Matthew Swarts, an MFA graduate from the Massachusetts College of Art, and an a.b. graduate in philosophy from Princeton, now teaches at the Ramapo College of New Jersey in the School of Contemporary Arts. Matthew has explored a wide variety of photographic styles, his newest investigates perception and digital information invoking two ways of seeing. I am featuring images from three series that reflect his level of curiosity and willingness examine different subjects and approaches.
I spend an inordinate amount of time collecting strange images from the web. Search engines have become like books to me: I cruise through literally thousands of pictures to download a few I find interesting. Out of curiosity, I began placing some of these images inside my photographs. At first, they were just pictures inside other pictures, but soon I began using the computer to create ‘screens’ that ‘covered’ digital photographs. The screens modulate and complicate the politics of looking, bending and submerging the narrative of the photograph.
On one level, the images here are about memory, desire, and perception. But really, I am simply in love with the way information is rendered by an inkjet printer. With my work I hope to create a layered seduction, drawing the viewer into the image far enough to scrutinize the very surface of the print. There, I believe, the mark making of the machine becomes as mysterious as the world.
From Children with Cancer
I photographed children with cancer between 1996 and 2000. This work is a collaboration with over thirty-five young people and their families from the Boston area. The young people range in age from ten months to twenty-seven years, and, at the time, they were in treatment for a variety of cancers.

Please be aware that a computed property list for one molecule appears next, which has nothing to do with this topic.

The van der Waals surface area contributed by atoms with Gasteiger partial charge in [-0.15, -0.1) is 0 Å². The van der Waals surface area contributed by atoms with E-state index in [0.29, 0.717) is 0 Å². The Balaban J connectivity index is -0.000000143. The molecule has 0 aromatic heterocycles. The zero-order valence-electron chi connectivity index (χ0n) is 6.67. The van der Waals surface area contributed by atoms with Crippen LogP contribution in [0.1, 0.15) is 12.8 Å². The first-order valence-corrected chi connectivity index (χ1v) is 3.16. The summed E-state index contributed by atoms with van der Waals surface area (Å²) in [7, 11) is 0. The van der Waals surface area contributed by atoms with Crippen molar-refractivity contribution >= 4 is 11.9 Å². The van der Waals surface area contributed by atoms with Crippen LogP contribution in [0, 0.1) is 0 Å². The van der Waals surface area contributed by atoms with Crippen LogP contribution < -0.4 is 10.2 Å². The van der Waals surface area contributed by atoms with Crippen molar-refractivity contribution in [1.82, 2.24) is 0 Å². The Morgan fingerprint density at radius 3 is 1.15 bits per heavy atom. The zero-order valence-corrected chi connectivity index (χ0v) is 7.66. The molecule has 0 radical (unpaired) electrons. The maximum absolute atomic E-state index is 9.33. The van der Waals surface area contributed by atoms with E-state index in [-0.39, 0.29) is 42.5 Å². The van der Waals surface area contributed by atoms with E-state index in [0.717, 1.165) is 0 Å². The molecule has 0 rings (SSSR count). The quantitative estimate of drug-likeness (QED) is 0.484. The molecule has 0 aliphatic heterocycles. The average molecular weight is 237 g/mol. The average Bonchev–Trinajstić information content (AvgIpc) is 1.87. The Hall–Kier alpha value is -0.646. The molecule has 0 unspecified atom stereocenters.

My wish has been to create a body of work that will stand in contrast to much of the photographic record of disease. Instead of concentrating on the doctors, the procedures, and the medical technology that surrounds our contemporary experience of cancer, I want to make images that are about these young people and their uniqueness.
Statement from Mystery School
From 1999-2001 I have worked with people with developmental disabilities. Revisiting territory explored by (among others) Lewis Hine and Diane Arbus, Mystery School uses photographs, sounds, looped video clips, drawings, and writings to present a collaborative portrait of people who live and work with autism, epilepsy, down’s syndrome, and other cognitive and perceptual disabilities. Depicting “problematic,” “unbeautiful,” and “easily objectifiable” populations, the images and artifacts present an atmosphere often beyond language and rationality, and ask audiences to come face to face with the limits of their own perceptions. As with earlier work involving children with cancer, I am most deeply interested in creating spaces where we might see and accept things not as horror, but as part of a greater wholeness — a unity larger than theory, language, rationality, and individual.